The outgoing head of the Pacific Islands Forum has decried how the region is increasingly defined by the interests of external powers.
She has also warned of the dangers of the pre-eminent Pacific Islands organisation splitting up into sub-regional groupings at a time when geopolitical interests are converging.
Dame Meg Taylor, who has signed off after six years as the Forum's Secretary General this month, held an online talanoa for regional journalists where she reflected on the big issues confronting the Pacific.
One of them was the wrestle for influence and strategic foothold in the Pacific by larger, external countries, what others have described as a "high-stakes rivalry" between China and the US.
Dame Meg said she had always pushed hard for the Pacific Islands group to makes its own decisions without the influence of other powers.
"I find it so offensive that all of a sudden the region that we all come from is defined by people who are great military powers, who have no consideration for the peoples in the region, or our governments in the Pacific, and the lack of deep consultations.
"I am concerned about the geopolitics that is playing out in the region. I think that this redefinition of the world into Indo-Pacific with no conversation with the leadership of the region is almost like our countries are irrelevant."
A case in point was Japan's recent announcement that it would soon deposit over a million tonnes of nuclear waste water in the Pacific Ocean.
"How come the Pacific was never consulted on these kinds of issues?" Dame Meg asked, adding her concern about the potential impacts on Islands peoples and their resources, particularly fisheries.
According to Japan's government, the wastewater to be released is to be treated by an Advanced Liquid Processing System, which will remove nuclides, with the water to be re-purified and diluted to meet regulatory standards, while the safety of the discharge would be ensured.
However as well as concern about Pacific Island countries not being consulted enough on such matters, Dame Meg warned Pacific Islanders that nothing given to them by bigger powers came without owing them something in return.
"And what is it that we're going to owe them? Are we going to owe them places for military bases? Are we going to owe them places for their influence and control of the Pacific Ocean? Are we going to owe them so they have access to our resources?
"All these things need to be discussed, and discussed by peoples in the Pacific."
Of all the significant problems facing the Pacific Islands, climate change is the biggest, according to Dame Meg, and the one which major powers in the region are not discussing enough.
Reflecting on key achievements during her tenure in the Forum role, Dame Meg highlighted the Kainaki Declaration on the 'climate change crisis' at the 2019 Forum leaders summit in Tuvalu.
Difficult negotiations with Australia in particular over the Declaration highlighted the extra challenges Pacific Island governments face in navigating their relationships with aid partners while trying to fight for their very survival as a people.
Dame Meg lamented that an important partner such as Australia wasn't on the same page as islands countries regarding how to respond to climbing global temperatures.
She expressed deep concern about sea level rise and what it would mean for Pacific Island countries' maritime boundaries.
"I hope the world is paying attention to this. What does it mean for the future of our peoples, what does it mean for the future of members states? I just think we're heading for real trouble and no one is talking about it."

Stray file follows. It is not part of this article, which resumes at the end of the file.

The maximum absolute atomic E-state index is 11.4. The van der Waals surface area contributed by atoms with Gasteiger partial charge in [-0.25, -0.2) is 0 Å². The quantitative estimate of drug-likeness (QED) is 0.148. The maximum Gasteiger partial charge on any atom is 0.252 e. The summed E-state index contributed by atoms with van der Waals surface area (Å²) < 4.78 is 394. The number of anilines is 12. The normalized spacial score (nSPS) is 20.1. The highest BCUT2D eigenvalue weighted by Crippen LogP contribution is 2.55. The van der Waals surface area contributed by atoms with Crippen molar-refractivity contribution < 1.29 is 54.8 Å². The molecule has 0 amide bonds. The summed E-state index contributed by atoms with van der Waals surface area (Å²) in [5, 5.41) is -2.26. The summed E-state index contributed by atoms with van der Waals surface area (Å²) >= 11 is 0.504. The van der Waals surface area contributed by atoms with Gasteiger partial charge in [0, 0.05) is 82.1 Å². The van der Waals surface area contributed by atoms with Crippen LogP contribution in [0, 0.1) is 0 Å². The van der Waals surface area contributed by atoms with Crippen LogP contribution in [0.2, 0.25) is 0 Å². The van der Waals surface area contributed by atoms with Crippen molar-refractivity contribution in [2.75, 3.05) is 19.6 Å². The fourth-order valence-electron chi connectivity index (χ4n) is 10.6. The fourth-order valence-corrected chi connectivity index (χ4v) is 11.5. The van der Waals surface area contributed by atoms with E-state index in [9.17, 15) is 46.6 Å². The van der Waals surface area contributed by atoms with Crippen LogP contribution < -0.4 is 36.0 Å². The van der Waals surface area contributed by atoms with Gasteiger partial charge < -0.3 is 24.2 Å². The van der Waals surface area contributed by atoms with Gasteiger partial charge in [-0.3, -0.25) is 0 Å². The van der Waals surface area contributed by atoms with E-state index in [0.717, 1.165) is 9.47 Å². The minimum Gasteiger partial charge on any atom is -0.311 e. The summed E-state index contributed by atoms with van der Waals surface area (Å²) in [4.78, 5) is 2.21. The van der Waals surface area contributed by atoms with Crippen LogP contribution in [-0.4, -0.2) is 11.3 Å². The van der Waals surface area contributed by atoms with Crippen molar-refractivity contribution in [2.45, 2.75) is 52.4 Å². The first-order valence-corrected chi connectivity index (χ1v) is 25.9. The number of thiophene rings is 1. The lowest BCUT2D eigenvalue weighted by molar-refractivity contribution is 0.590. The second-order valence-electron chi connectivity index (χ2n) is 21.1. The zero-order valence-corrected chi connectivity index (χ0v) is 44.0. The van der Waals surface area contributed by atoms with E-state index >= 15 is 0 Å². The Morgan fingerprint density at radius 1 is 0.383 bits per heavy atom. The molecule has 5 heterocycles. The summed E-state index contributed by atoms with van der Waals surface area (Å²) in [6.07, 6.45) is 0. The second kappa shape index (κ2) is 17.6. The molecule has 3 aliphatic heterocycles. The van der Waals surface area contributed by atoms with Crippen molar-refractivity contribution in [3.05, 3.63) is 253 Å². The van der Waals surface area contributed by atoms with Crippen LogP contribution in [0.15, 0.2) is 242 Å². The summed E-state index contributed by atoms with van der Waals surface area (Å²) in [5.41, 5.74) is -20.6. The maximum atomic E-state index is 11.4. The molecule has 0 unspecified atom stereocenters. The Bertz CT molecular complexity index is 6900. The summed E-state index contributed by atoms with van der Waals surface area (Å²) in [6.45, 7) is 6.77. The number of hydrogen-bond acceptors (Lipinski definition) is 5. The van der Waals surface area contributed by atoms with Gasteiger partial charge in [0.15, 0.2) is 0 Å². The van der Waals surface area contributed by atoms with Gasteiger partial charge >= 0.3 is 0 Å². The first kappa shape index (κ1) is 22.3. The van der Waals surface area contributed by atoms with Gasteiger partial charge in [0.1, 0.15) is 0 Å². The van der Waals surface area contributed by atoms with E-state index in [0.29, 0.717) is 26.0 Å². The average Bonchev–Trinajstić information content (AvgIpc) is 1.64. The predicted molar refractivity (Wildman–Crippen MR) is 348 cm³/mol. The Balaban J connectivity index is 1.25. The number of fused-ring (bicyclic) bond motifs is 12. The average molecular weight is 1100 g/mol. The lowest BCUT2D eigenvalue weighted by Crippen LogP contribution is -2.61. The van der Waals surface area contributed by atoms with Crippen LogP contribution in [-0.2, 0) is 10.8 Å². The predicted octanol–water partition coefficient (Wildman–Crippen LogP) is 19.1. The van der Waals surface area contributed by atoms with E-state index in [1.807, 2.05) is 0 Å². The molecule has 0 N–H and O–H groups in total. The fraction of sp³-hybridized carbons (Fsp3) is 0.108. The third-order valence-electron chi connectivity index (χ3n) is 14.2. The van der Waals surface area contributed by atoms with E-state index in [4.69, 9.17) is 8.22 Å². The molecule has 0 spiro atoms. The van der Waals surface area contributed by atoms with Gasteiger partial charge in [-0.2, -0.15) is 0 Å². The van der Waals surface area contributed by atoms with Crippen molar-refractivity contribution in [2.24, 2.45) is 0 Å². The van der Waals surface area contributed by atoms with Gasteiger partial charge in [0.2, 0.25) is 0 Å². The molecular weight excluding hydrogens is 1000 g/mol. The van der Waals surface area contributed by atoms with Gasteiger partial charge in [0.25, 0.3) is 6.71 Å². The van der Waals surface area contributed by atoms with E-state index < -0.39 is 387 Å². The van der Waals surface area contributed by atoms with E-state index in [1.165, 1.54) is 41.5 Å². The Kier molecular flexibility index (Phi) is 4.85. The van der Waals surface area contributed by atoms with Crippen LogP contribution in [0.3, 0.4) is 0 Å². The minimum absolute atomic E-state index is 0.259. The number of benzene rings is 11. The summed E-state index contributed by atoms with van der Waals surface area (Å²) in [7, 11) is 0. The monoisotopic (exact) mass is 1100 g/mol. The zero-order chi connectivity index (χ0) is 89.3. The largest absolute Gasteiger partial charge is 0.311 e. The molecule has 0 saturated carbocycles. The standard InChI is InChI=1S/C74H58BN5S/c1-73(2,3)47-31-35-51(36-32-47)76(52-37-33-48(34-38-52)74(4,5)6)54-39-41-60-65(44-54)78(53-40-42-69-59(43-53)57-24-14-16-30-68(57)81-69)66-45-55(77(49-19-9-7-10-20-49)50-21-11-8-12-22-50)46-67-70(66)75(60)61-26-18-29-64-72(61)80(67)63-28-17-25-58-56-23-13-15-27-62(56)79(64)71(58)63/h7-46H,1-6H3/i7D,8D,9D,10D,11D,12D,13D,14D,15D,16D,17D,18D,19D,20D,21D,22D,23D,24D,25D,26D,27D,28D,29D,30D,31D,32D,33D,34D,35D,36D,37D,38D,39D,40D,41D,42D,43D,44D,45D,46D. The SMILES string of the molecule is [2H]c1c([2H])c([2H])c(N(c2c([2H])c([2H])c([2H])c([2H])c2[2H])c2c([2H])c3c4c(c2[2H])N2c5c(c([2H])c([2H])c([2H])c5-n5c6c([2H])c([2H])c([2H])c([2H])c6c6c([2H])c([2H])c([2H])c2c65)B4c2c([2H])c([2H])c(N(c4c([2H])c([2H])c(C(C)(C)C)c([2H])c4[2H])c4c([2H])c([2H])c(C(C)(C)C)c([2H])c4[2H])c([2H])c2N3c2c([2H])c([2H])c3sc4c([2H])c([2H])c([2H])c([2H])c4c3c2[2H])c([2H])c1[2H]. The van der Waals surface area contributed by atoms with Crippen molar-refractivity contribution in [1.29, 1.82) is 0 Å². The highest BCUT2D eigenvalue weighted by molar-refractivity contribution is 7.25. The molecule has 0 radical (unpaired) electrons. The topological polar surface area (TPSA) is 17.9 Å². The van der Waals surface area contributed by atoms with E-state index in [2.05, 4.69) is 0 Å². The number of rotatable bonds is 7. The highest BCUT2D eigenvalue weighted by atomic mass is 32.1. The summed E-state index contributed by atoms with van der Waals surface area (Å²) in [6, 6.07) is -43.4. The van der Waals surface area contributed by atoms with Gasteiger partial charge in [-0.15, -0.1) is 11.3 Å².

Pitfalls of sub-regionalism
The election of Dame Meg's successor as Forum Secretary General could hardly have been more controversial.
Earlier this year former Cook Islands prime minister Henry Puna won the race to become the new Secretary General.
Among the four other candidates was Marshall Islands diplomat Gerald Zackios and his failure to get the top job prompted the five Micronesia members of the Forum to announce they would leave the organisation as they believed they had a gentlemen's agreement that it was Micronesia's turn to hold the role.
Dame Meg noted that there would be lessons learnt from the fallout, although Puna's promise to work hard to heal the rift is unlikely to mollify Micronesian leaders.
However, a review of how the secretary general is appointed is underway. Dame Meg said there had been a lot of work going on behind the scenes, the outcome of which would go to leaders for approval in due course.
While the Micronesian states look to retreat to their own grouping in the north Pacific Islands, countries in the Pacific's other two sub-regions, Melanesia and Polynesia, already have their own sub-regional groupings.
Wary of increasing fracture of the Forum, Dame Meg said there should be a political discussion about how the sub-regions operate together, stressing that the Pacific Forum needed all countries in this diverse islands region to stand together to best protect their common interests.
"I believe in the ocean continent of the Blue Pacific. Yes there are cultural issues, there are political issues, and if we divide into our sub-regions and then get played off by geo-strategic interests, our own interests as a collective will be undermined.
"Holding a region together isn't easy," Dame Meg conceded. "But I think there is a consensus in the Pacific that it's when you stick together that we have the greatest voice."
As for her own next steps, the Papua New Guinean said she was looking to finally return home after a long time away.
"Home calls my heart," she said, revealing she would take time out to decide on her future path.
Dame Meg Taylor is relishing a step away from being at the helm of this diverse regional body for six years, but it's also clear that fears for the future of the Pacific Islands will stay with her.